ebook published March 2011
20 Chapters 1 Map 141 Pages
Where was the ‘edge’ of Europe? Where – in 1989 – was the ‘middle’ for that matter? In a vague sort of way it all seemed clear. Europe was France, and Germany, and Italy, and Spain. And the Low and Nordic countries, of course. And Britain, and…Yugoslavia? And Turkey? And…..Hungary? And…..Romania?
And what about Turkey – bordering on Syria, Iraq and the Soviet Union? To the south-east, the ‘edge’ must lie in that direction but surely it was not at the back end of the Anatolan plateau where the Euphrates began a journey to the Persian Gulf and Saddam Hussein was the troublesome neighbour over the fence.
What defined the ‘middle’? Wealth? Economic development? Architecture? A common culture? Certainly no common language. The common religion of Christianity, perhaps? A shared history – but of conflict as much as alliance!
A shared decline then? Historical perspectives since World-War II often pointed to this. Europe being eclipsed as a world power in the mid-twentieth century as the United States and Japan took the lead on the economic stage and the Soviet Union flexed its muscles on the military one. ‘Superpower’ was the word trotted out to describe such new players. No-one was quite sure what it meant but the United States was and Britain or France were not. Europe as a customs and trading union of states was still on the bill but in the smaller print somewhere below the names of the leading actors. An old trooper and a fading memory in the onward march of progress.
Was this all wrong? Was Europe really doomed to be overshadowed by the end of the century? Was there a chance that the European Union would cement over the past quarrels and bind together the welter of fifteen or more languages, of assorted currencies, of diverse laws and the fullest possible political spectrum to hold its own in a world of these ‘super powers’. Or would it become a huge heritage park of accordion players, globe theatres, Oktoberfests and bullfights?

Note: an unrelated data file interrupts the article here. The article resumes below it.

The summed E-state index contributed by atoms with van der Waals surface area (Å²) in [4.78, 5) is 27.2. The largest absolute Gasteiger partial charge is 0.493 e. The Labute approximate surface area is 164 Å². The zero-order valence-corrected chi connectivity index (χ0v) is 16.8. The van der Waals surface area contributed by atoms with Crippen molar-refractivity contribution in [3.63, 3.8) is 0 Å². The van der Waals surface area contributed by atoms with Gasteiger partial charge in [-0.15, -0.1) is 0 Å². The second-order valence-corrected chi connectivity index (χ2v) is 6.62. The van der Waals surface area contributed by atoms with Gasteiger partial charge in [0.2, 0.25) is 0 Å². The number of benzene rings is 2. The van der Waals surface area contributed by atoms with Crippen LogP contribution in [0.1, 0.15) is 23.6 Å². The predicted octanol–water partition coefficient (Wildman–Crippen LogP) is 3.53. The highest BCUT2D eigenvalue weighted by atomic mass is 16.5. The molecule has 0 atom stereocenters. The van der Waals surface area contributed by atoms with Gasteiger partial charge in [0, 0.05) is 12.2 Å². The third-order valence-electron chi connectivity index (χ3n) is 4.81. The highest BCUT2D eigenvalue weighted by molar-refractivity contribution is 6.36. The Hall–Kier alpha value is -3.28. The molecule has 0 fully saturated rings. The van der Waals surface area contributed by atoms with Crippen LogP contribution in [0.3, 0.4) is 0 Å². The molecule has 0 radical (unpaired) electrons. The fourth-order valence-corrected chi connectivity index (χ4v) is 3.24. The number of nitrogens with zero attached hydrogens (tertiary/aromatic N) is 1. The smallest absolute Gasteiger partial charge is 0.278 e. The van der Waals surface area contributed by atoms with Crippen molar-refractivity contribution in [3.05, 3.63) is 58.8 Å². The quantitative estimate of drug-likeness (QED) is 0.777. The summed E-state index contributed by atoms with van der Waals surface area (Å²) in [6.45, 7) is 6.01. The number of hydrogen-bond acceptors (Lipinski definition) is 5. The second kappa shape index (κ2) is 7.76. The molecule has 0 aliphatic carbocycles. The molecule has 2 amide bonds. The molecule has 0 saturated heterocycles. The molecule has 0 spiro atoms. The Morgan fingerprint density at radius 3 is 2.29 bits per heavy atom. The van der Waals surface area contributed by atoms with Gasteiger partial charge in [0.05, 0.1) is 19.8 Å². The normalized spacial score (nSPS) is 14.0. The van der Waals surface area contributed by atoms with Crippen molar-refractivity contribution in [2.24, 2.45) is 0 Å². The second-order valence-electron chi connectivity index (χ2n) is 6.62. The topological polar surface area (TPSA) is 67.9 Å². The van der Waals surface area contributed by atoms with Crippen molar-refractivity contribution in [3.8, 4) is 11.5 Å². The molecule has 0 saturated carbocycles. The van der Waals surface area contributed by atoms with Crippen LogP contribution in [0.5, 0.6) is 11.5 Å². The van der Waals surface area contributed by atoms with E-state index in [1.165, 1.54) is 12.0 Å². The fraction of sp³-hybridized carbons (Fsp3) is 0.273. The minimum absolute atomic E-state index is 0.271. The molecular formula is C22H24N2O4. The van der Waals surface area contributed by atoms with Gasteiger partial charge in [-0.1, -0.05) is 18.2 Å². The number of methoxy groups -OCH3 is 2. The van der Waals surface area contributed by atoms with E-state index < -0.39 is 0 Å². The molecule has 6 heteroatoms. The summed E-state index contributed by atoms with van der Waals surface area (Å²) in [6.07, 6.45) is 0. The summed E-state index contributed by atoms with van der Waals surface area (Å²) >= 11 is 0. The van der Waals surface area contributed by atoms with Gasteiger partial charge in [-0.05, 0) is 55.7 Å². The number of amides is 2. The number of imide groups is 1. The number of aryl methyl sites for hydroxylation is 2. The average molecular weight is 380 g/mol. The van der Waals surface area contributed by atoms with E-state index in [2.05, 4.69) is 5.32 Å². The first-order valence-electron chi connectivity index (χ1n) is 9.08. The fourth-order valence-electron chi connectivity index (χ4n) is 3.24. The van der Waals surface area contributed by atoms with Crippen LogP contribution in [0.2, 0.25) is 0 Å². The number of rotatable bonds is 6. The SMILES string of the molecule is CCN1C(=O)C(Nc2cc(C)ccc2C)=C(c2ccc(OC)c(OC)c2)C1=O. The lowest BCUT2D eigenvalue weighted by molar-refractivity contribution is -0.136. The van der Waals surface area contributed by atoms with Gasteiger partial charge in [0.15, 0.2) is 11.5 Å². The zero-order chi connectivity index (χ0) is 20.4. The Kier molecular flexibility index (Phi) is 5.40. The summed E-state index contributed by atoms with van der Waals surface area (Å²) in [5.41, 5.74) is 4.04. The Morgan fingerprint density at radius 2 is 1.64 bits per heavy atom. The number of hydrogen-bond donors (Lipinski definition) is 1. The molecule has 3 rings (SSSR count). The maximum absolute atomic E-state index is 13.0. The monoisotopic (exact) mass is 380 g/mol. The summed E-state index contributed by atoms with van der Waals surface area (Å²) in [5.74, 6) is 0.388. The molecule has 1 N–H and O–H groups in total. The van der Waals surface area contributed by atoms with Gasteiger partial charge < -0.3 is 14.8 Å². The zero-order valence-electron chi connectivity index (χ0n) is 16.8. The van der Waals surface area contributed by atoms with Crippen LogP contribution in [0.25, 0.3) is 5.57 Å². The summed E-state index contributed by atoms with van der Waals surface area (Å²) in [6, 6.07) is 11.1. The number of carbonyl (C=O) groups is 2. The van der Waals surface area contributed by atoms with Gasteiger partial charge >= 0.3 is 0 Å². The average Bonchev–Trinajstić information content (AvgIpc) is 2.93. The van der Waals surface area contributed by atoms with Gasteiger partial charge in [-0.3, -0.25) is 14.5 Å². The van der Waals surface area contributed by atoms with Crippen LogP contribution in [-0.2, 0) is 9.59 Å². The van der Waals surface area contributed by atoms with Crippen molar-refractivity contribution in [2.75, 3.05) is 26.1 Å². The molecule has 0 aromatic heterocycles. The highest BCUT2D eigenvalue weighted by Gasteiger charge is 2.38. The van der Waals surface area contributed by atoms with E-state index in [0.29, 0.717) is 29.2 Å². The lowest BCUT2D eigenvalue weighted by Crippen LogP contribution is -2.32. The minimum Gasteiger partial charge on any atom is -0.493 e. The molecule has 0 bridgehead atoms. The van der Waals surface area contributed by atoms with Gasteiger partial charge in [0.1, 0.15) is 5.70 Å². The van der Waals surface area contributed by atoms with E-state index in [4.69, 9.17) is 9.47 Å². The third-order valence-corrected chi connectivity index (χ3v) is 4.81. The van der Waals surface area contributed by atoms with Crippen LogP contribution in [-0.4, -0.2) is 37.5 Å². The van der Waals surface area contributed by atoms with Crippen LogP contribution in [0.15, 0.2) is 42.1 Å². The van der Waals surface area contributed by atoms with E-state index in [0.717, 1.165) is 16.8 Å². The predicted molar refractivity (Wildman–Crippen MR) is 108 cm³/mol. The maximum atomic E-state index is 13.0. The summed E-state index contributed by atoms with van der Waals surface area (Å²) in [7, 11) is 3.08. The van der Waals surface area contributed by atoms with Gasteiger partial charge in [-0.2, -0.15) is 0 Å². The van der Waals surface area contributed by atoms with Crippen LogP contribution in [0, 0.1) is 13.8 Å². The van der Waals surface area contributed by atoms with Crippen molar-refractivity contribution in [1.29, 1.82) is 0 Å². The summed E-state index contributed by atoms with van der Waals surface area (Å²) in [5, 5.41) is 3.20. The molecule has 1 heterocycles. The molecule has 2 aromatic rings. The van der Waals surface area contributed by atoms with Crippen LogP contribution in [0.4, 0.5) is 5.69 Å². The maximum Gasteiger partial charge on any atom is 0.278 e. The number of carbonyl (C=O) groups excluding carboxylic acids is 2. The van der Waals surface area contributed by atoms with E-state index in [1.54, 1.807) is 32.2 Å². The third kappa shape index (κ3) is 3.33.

And then there was that ‘Iron Curtain’. Was Europe destined now to end at its barbed wire, watch towers and minefields, with the lands to the east gradually merging with the culture of Soviet Russia? Was the line from Stettin to Trieste, which was the approximation of where the armies of the Western Allies had met the armies of the East across the wreckage of Hitler’s Third Reich, to be the new frontier for ever? With this barrier in place, the Cold War and NATO had begun to map out the territory of a new Europe. ‘Inside’ – countries were clearly defined, capitalist and looked west across the Atlantic. ‘Outside’ – countries now forming the satellite edge of the Soviet Union were indistinct, communist and looked east to the central planners of Moscow.
But – in the 1980’s – there began to be an increasing oddity about a Germany cut in half by this artificial eastern edge of Europe. Why was one half of the country any more or any less European than the other? 1989 was a time when – despite glasnost and perestroika rapidly eroding the concept of a monolithic Soviet ‘superpower’ defined by a ring of steel and minefields – a great deal of uncertainty still hovered in the air as to whether the vast force of the Red Army would suddenly be deployed to re-stamp the mould of Stalin on the countries behind the ‘curtain’. Lingering still in the minds of Western military planners was the postscript that, once moving, these forces might not stop until they reached the shores of the Atlantic. Certainly, those newly-glimpsed gaps in the curtain had begun to remind people that another ‘Europe’ might still exist beyond the barbed wire and the watchtowers. A kind of ‘Looking Glass Land’ – greyer, quieter and full of monuments cast in totalitarian concrete. What was being now recalled was that – beyond the barrier – lay not the rolling Russian steppes and the cold deserts of Asia but the old Hapsburg cities of Prague, Budapest and Bratislava. It was always evident that most of that quintessentially central European empire of the Hapsburgs now lay ‘outside’ this re-defined Europe rather than ‘inside’ it. Vienna was, of course, ‘inside’ but only just – less than a hundred kilometres to the east was Bratislava which was ‘outside’. Leipzig was unavoidably part of a shared European history and yet was also ‘outside’. Berlin was half ‘inside’ and half ‘outside’.
But, in September 1989, people were on the move and history was about to change.
A long drive along the ‘edge of Europe’ – a trip to Europe beginning in Italy and emerging from behind the Iron Curtain as the Cold War ended. Italy: Summer Veneto/ Trieste. Yugoslavia: Balkans bridge/ Belgrade Black Market/ Bosnian inflation/ Black Hand in Sarajevo/ overwrought in Ragusa/ mountains in Montenegro/ Macedonian movers. Greece: Philip’s pot/ ladders in Greek Meteora/ Oracles and AcroCorinth/ Athens and Omonia. Turkey: Troy and Gallipoli/ Byzantine Constantinople and new cargoes/ Erdirne rosewater. Bulgaria: distraught refugees/ Festival of Humour/ bread rolls in rural Arbanasi/ a baffled monk/ Romans near Ruse. Romania: a row on the Danube/ Nicolai Ceausescu is hero!/ dark Moscow Nights in Bucharest/ Iron Gates open? Hungary: a bed in Budapest/ broken Hapsburgs. Austria: a breather and Bach. Czechoslovakia: Guns and guards on the Danube/ hushed Prague. West and East Germany: The Trabant and The Wartburg/ ghosts of Dresden/ Berlin Wall 1989/ ‘My name is Michael Caine’.